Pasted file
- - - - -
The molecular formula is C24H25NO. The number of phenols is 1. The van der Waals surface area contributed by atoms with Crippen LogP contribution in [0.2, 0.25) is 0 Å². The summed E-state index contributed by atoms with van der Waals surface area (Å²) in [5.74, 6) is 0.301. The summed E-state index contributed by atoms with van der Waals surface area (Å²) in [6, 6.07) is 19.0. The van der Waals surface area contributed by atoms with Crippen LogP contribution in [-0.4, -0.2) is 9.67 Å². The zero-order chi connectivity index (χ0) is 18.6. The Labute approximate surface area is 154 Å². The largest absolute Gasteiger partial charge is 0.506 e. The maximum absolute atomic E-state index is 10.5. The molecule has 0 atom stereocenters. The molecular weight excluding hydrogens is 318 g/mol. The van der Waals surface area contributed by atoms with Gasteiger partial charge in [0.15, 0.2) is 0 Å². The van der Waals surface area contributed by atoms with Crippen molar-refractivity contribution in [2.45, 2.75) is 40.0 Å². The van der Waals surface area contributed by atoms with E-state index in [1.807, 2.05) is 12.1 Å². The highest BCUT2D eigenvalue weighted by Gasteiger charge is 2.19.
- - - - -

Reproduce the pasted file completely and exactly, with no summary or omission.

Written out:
The molecular formula is C24H25NO. The number of phenols is 1. The van der Waals surface area contributed by atoms with Crippen LogP contribution in [0.2, 0.25) is 0 Å². The summed E-state index contributed by atoms with van der Waals surface area (Å²) in [5.74, 6) is 0.301. The summed E-state index contributed by atoms with van der Waals surface area (Å²) in [6, 6.07) is 19.0. The van der Waals surface area contributed by atoms with Crippen LogP contribution in [-0.4, -0.2) is 9.67 Å². The zero-order chi connectivity index (χ0) is 18.6. The Labute approximate surface area is 154 Å². The largest absolute Gasteiger partial charge is 0.506 e. The maximum absolute atomic E-state index is 10.5. The molecule has 0 atom stereocenters. The molecular weight excluding hydrogens is 318 g/mol. The van der Waals surface area contributed by atoms with Gasteiger partial charge in [0.15, 0.2) is 0 Å². The van der Waals surface area contributed by atoms with Crippen molar-refractivity contribution in [2.45, 2.75) is 40.0 Å². The van der Waals surface area contributed by atoms with E-state index in [1.807, 2.05) is 12.1 Å². The highest BCUT2D eigenvalue weighted by Gasteiger charge is 2.19.